Think of this as Volume 18, Number 9 of the newsletter I have written weekly since March, 1997. Enjoy.
As in 1968, we see a nation divided by war and growing debt. As in 1860, this is mainly a regional split, north vs. south. As in 1896, it's all about money, with a small Gilded Age crowd of oligarchs seeming to hold all the cards.
But there's also a great commonality with the crisis that consumed Franklin Roosevelt after 1932. Democracy is at stake, with the greatest risks to it being false choices and apathy.
The New Deal was created to address the key problem of the economy, but that program did not define the existential crisis of the Greatest Generation. That was a more basic question: could democracy survive? Could freedom live in a highly scaled industrial era, against the false choices of communism and fascism?
Today's ultra-wealthy have very little support in the country, but they are competitive politically because they have successfully sold this false choice. They are, frankly, on the side of fascism, a system defined by wealth, in which government acts only for the benefit of big business, enables rather than fights monopoly, and promises a feudal future.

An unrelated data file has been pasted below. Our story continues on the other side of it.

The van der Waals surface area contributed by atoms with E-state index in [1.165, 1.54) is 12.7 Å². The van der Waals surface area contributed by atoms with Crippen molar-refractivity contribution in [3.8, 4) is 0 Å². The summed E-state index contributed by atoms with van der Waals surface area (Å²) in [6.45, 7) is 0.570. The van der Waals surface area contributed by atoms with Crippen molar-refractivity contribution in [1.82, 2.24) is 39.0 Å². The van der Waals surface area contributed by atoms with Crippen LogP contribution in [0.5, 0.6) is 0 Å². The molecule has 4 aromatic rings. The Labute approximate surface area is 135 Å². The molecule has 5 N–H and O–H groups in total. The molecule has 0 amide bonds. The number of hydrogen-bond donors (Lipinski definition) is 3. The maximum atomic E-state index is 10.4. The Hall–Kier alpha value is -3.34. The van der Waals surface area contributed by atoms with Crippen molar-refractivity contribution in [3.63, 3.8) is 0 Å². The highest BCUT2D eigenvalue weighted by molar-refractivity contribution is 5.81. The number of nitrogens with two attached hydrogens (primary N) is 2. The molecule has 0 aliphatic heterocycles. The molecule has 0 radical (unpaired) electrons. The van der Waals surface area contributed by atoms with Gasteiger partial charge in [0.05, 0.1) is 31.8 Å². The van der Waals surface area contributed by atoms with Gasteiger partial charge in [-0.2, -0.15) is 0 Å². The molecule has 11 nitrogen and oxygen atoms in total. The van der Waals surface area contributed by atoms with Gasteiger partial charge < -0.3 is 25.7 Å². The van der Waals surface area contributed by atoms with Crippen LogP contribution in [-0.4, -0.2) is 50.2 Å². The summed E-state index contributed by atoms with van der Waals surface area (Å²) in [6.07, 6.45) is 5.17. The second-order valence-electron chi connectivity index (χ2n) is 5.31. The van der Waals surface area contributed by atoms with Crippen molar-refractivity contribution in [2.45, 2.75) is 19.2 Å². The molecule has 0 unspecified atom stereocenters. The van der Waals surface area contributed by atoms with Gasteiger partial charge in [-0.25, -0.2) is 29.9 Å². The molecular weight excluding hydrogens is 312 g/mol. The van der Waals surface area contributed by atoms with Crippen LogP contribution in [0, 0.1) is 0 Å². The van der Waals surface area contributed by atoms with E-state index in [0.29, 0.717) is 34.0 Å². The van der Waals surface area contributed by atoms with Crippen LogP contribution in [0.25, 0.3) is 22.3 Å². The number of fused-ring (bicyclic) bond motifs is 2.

By deriding progressive reform as “socialism,” or “communism,” and their own policy preferences as “freedom,” these oligarchs have turned millions of people against their own interests. Rather than demanding a better deal for the middle class, Tea Party activists insist that the gains of the Progressive Era – things like health insurance, Social Security, and environmental protection – are in fact chains aimed at binding them to the state.
Even more vital to the fading Thesis is the idea that “it doesn't matter,” that there “is no difference” between the President and his critics, and that voting, or even thinking about politics, is a useless exercise, a waste of time.
There is no force more powerful on behalf of inertia than apathy.
Many of FDR's early supporters came to despair of progressive reform and demanded more immediate action. This is why writers like Hemingway and Orwell participated in the Spanish Civil War, why singers like Pete Seeger sang at communist-inspired rallies.
They were impatient with FDR's hard, slow slog against forces of reaction both within his own party and among Republicans. The slog had, by 1938, turned economic growth negative and taken FDR's approval ratings down. In the face of this, Soviet Communism started sounding pretty good to American intellectuals. Once the war was won, of course, this made these same intellectuals vulnerable to a new generation's fascist cry, McCarthyism. Many became victims of their own youthful zeal.
But as important as intellectualism's failures were to FDR's second term troubles, apathy counted for more. Many Americans saw Hitler's rise, Stalin's rise, and the hard slog as proof that democracy didn't work, that only dictatorship could get a country moving, so that voting, or participation in what democracy offered, no longer mattered.